Pretty Little Liars Showrunner Marlene King Fights Back Against Hollywood Sexism
Sad but true fact: Women are still vastly underrepresented in Hollywood. For instance, in 2011 women directed only 5% of top grossing films— and we know that's not because they lack talent. There's an absurd inequality when it comes to women getting hired for big gigs, and now Pretty Little Liars showrunner Marlene King is speaking out about the problem.
"Why does Hollywood only hire men to direct movies about teen girls?" Marlene tweeted recently. 'Warm Bodies. Beautiful Creatures. The Host.'#shameonyou"
Marlene's talking about three highly-anticipated upcoming films, all of which are based on hit young adult novels featuring female protagonists. The books Beautiful Creatures and The Host are based on were both written by women, and yet, as Marlene points out, all three movie adaptations landed male directors.
This isn't exactly the first time Hollywood sexism has sparked outrage. Similarly, the popular Hunger Games series, written by Suzanne Collins, was adapted into a major big screen blockbuster. But who was at the helm? Director Gary Ross.
And don’t even get us started on the big movie franchises that aren't based on female-centric sources. (When are we gonna see a woman directing an Avengers-verse flick, hmmm?) We're glad to see Marlene taking a stand, and we love that she proves every day that women can be kickass creators, writers, and directors. Nothing helps change as much as women getting out there and making awesome TV shows and movies!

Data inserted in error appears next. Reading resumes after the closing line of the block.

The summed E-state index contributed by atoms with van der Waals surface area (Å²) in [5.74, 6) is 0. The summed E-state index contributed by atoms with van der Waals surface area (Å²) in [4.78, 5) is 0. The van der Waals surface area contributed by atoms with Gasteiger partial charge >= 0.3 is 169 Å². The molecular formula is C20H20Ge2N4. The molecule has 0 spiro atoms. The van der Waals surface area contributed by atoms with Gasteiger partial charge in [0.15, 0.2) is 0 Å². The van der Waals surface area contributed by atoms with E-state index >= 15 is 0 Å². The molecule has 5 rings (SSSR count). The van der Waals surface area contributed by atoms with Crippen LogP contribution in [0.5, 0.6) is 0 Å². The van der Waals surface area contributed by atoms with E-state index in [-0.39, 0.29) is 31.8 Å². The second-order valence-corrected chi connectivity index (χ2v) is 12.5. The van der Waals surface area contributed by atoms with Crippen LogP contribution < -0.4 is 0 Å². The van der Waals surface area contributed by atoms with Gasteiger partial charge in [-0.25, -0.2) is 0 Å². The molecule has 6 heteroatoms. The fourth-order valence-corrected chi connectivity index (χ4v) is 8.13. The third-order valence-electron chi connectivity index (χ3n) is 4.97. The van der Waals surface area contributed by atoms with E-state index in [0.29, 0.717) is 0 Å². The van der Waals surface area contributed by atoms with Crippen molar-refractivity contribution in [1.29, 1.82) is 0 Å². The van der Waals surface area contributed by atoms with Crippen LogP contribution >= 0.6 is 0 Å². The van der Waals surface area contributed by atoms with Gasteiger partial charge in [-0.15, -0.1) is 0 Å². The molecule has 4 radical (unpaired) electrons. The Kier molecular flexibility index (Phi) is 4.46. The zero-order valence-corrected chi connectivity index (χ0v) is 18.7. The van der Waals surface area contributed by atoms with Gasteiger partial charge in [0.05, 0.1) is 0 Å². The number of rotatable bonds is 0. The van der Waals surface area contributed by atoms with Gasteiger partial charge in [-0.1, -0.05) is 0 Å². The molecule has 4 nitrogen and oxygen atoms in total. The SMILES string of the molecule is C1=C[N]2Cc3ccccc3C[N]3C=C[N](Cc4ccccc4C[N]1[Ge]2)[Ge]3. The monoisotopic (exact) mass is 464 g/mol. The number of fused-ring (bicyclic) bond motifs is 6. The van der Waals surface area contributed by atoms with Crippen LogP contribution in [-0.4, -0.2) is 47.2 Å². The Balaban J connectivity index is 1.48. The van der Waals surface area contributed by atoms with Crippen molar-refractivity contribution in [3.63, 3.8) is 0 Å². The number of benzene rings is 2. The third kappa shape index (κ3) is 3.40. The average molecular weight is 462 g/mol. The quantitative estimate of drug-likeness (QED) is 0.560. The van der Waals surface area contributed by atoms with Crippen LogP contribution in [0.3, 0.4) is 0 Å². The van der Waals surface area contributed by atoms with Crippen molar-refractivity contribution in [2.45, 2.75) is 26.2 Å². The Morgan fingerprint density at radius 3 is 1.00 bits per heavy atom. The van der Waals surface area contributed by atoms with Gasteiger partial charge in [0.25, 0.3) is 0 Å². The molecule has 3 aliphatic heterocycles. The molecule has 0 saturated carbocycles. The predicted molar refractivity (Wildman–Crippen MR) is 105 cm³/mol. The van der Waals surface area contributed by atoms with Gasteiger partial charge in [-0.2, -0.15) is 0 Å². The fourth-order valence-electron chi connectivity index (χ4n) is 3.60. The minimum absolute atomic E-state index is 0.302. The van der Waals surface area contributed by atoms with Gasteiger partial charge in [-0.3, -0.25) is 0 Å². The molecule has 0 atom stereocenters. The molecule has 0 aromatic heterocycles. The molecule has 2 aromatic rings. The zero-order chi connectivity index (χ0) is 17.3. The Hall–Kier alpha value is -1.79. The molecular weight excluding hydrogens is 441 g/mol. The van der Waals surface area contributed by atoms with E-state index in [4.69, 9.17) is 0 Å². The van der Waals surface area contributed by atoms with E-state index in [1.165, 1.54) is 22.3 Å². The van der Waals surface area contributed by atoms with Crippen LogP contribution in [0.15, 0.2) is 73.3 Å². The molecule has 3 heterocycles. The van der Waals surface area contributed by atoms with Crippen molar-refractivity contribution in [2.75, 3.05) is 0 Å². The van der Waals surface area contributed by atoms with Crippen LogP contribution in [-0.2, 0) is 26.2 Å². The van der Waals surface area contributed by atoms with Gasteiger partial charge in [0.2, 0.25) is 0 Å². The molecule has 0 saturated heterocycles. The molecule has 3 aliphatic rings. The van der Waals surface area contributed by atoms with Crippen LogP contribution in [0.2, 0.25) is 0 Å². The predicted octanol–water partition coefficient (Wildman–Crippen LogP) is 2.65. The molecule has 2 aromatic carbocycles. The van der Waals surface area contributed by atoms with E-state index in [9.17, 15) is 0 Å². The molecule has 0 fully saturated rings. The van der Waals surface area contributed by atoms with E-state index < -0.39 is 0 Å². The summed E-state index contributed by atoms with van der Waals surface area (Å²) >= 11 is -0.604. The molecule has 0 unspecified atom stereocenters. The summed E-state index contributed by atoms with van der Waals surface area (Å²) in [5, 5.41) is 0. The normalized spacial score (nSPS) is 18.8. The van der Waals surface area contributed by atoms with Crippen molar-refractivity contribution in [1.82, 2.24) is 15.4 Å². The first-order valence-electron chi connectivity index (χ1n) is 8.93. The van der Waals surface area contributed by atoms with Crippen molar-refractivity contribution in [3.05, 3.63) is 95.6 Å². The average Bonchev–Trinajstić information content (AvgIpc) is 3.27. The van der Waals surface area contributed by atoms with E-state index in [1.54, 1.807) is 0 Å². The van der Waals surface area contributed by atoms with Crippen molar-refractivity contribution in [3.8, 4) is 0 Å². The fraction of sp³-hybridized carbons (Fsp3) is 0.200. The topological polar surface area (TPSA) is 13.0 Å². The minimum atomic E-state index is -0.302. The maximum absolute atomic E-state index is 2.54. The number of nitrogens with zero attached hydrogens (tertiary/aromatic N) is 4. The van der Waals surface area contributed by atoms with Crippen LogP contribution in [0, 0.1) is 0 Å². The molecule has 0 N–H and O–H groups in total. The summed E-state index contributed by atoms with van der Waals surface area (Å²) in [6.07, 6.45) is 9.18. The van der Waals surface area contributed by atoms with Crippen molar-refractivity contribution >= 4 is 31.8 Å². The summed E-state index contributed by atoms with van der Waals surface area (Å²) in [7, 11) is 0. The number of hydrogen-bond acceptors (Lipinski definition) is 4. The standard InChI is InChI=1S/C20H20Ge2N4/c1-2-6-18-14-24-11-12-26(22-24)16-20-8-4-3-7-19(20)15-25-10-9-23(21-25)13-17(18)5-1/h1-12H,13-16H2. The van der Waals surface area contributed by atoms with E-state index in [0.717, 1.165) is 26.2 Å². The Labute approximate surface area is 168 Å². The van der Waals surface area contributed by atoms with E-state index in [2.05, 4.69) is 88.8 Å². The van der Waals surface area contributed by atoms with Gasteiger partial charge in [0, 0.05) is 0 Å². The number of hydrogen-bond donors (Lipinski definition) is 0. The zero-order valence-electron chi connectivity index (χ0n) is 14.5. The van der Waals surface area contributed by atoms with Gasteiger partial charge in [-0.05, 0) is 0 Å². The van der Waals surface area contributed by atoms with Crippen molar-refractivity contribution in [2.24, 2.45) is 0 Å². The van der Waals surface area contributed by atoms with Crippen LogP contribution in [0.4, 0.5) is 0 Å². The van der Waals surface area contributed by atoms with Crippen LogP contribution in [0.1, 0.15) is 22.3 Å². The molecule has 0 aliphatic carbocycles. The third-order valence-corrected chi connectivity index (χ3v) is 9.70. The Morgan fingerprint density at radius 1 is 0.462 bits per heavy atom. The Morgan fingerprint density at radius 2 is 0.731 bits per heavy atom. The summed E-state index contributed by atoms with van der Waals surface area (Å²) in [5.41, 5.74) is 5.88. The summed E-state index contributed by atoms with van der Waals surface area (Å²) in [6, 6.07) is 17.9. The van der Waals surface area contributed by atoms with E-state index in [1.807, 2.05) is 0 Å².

Just ask Golden Globe winner Jessica Chastain. When she picked up her award for Best Actress in a Motion Picture Drama during Sunday night’s broadcast, the Zero Dark Thirty actress dedicated her win to the film’s female director.
“And to Kathryn Bigelow, my director, I can't help but compare my character of Maya to you: two powerful, fearless women that allow their expert work to stand before them."
“You’ve said that filmmaking for you is not about breaking gender roles,” she added. “But when you make a film that allows your character to disobey the conventions of Hollywood, you’ve done more for women in cinema than you can take credit for.”